August 16, 2007
Vol. 26 No. 20

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    Now and then, and again: Once restored, carillon’s bells will ring true as they did in 1932

    By Josh Schonwald
    News Office


    Wylie Crawford, Carillonneur for the University (top) since the 1970s, sits at the console of the carillon. Above, some of the bells, which will be restored, ring as Crawford plays the massive instrument (below). When the bells of the carillon are returned after their restoration, their reinstallation will likely create a scene much like the one in 1932, when the carillon was first installed in Rockefeller Memorial Chapel (see black-and-white photos below).


    For its 75th birthday, the world’s second largest carillon will get a huge gift—a much-needed restoration.

    Later this month, a team of carillon restoration experts from the Royal Eijsbouts foundry in The Netherlands—there are only a half-dozen or so firms in the world that specialize in the field—will climb the Rockefeller Chapel tower and begin the process of dismantling the 58 upper bells of the 100-ton Laura Spelman Rockefeller Carillon and taking them to local storage.

    “I’m ecstatic,” said Wylie Crawford, the University Carillonneur, of the impending restoration. “It’s long overdue.”

    Although carillon bells are designed to last for centuries, and many European carillons date back 400 years or more, the playing mechanism in the famous carillon has deteriorated over the years.

    Crawford, who has worked as Carillonneur for the University since the early 1970s, said that problems have been especially noticeable in the third octave. “That’s a very busy octave,” said Crawford. The iron clappers, which strike the bell, have become flattened, he said, “They’re not hitting the right strike point.”

    Not only will the Dutch firm replace the clappers, but also they will use a new design and better materials. It will make the carillon a more responsive instrument, Crawford said, by improving the connection between the keyboard and the bells.

    In addition to the clapper restoration, the carillon’s playing console will be modified, the lower bell frame will be cleaned and repainted, the playing cabin will be replaced and a new upper bell frame will be constructed above the new cabin.

    The University’s Facility services will replace the playing cabin.

    Crawford expects the bells to return in time for a gala concert and celebration in June 2008. In the meantime, even though the upper bells will be absent, the 14 big bells will be present. So rest assured, Crawford noted, “You’ll still hear the hour strike.”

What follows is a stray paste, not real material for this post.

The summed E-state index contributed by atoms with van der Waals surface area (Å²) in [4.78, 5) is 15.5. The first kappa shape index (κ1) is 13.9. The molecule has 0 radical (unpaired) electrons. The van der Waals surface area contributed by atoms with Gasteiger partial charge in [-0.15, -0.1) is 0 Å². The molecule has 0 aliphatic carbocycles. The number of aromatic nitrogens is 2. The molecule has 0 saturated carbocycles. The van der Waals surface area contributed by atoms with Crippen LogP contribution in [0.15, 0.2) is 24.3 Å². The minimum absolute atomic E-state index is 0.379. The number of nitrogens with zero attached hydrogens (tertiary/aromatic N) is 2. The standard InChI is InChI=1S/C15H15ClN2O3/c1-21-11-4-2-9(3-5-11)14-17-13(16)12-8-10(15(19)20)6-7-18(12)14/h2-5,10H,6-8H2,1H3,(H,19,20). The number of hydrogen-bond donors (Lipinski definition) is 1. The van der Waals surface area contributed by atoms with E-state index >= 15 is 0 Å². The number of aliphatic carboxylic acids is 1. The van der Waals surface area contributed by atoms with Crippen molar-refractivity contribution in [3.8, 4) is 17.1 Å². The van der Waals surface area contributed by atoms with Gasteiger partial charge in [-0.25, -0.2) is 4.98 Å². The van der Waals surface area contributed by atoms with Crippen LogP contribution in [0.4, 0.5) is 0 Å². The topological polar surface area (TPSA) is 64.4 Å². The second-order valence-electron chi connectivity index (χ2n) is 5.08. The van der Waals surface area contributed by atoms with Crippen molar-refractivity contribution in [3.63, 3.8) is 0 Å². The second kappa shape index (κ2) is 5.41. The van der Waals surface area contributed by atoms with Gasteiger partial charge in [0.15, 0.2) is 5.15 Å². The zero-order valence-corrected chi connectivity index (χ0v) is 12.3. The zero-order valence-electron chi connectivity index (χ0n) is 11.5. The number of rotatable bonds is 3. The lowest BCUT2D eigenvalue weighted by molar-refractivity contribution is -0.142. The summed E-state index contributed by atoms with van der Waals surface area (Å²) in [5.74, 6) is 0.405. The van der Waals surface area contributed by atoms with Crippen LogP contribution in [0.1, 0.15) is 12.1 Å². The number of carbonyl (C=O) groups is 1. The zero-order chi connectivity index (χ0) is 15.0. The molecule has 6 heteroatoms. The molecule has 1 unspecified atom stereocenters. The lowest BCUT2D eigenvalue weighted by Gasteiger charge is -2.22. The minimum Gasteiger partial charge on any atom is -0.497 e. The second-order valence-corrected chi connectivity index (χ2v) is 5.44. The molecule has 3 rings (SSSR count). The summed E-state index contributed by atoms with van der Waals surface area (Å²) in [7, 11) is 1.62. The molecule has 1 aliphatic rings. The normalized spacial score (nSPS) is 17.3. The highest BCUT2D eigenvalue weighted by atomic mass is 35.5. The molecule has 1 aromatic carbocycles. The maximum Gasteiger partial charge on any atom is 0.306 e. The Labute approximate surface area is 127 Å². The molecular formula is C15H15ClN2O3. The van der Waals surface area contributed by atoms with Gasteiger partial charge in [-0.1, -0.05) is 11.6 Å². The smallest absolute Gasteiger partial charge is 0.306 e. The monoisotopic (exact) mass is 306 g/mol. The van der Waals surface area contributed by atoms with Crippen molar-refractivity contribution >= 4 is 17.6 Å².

The carillon restoration is part of a larger, multi-year chapel renovation project, which has included the addition of the Interreligious Center in the chapel basement, and restoration of the organ and the building’s exterior. “With the scaffolding already up to restore the buildings exterior,” Crawford said, “It made sense to renovate the carillon now. Scaffolding itself is very expensive.”

    Funding for the carillon project, in large part, came from donors who gave the carillon restoration as a birthday gift to Don Randel, President Emeritus and a well-known carillon music fan.

    Built in 1932 in remembrance of John D. Rockefeller Jr.’s mother, Laura Spelman Rockefeller, the carillon was named for her and presented as a gift to the University. Housed in the chapel tower, it is the second-largest carillon in the world, with 72 bells ranging from 10.5 pounds to 18.5 tons. The great bourdon, or bass bell, boasts a diameter of nearly 10 feet.

    The art of carillon playing originated nearly 500 years ago in an area of Europe that now is composed of the Netherlands, Belgium and northern France. Unlike many other bells, carillon bells remain fixed while they are played. The clappers move instead, connected by wires and a tracker system to a playing console that controls both rhythm and dynamics. The console consists of a double row of oak keys and a pedal board, which the carillonneur plays using the fists and feet.